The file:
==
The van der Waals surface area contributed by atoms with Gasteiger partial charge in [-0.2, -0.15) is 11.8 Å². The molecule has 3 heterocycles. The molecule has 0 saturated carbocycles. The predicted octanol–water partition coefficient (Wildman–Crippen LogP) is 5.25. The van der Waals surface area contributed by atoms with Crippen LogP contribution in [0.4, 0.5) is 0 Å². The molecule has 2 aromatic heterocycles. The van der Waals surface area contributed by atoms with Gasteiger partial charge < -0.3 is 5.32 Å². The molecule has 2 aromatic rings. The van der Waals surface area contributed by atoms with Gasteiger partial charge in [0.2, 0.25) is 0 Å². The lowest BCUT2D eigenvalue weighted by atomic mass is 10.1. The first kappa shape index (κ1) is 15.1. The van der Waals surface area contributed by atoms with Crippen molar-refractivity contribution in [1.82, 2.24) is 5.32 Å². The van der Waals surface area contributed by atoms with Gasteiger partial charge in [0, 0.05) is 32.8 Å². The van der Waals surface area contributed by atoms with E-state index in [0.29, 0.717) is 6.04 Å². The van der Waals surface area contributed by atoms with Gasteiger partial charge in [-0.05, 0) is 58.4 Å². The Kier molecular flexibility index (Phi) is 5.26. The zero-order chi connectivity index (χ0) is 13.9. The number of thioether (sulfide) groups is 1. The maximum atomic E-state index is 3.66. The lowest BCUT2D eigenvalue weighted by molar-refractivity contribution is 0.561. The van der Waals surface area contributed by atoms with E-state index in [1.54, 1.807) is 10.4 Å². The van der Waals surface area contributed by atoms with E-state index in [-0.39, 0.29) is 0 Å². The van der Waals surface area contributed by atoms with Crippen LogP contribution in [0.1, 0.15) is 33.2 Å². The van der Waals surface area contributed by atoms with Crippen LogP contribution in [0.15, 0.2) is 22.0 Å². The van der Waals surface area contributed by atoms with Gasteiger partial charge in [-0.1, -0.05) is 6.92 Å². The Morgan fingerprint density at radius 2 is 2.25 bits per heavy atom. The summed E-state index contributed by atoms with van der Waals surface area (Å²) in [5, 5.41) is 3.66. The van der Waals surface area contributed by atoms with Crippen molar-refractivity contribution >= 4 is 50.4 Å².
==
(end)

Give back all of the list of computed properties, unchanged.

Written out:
The van der Waals surface area contributed by atoms with Gasteiger partial charge in [-0.2, -0.15) is 11.8 Å². The molecule has 3 heterocycles. The molecule has 0 saturated carbocycles. The predicted octanol–water partition coefficient (Wildman–Crippen LogP) is 5.25. The van der Waals surface area contributed by atoms with Crippen LogP contribution in [0.4, 0.5) is 0 Å². The molecule has 2 aromatic heterocycles. The van der Waals surface area contributed by atoms with Gasteiger partial charge < -0.3 is 5.32 Å². The molecule has 2 aromatic rings. The van der Waals surface area contributed by atoms with Gasteiger partial charge in [0.2, 0.25) is 0 Å². The lowest BCUT2D eigenvalue weighted by atomic mass is 10.1. The first kappa shape index (κ1) is 15.1. The van der Waals surface area contributed by atoms with Crippen molar-refractivity contribution in [1.82, 2.24) is 5.32 Å². The van der Waals surface area contributed by atoms with Gasteiger partial charge in [0, 0.05) is 32.8 Å². The van der Waals surface area contributed by atoms with E-state index in [0.29, 0.717) is 6.04 Å². The van der Waals surface area contributed by atoms with Gasteiger partial charge in [-0.05, 0) is 58.4 Å². The Kier molecular flexibility index (Phi) is 5.26. The zero-order chi connectivity index (χ0) is 13.9. The number of thioether (sulfide) groups is 1. The maximum atomic E-state index is 3.66. The lowest BCUT2D eigenvalue weighted by molar-refractivity contribution is 0.561. The van der Waals surface area contributed by atoms with E-state index in [1.54, 1.807) is 10.4 Å². The van der Waals surface area contributed by atoms with E-state index in [-0.39, 0.29) is 0 Å². The van der Waals surface area contributed by atoms with Crippen LogP contribution in [0.1, 0.15) is 33.2 Å². The van der Waals surface area contributed by atoms with Crippen LogP contribution in [0.15, 0.2) is 22.0 Å². The van der Waals surface area contributed by atoms with Gasteiger partial charge in [-0.1, -0.05) is 6.92 Å². The Morgan fingerprint density at radius 2 is 2.25 bits per heavy atom. The summed E-state index contributed by atoms with van der Waals surface area (Å²) in [5, 5.41) is 3.66. The van der Waals surface area contributed by atoms with Crippen molar-refractivity contribution >= 4 is 50.4 Å².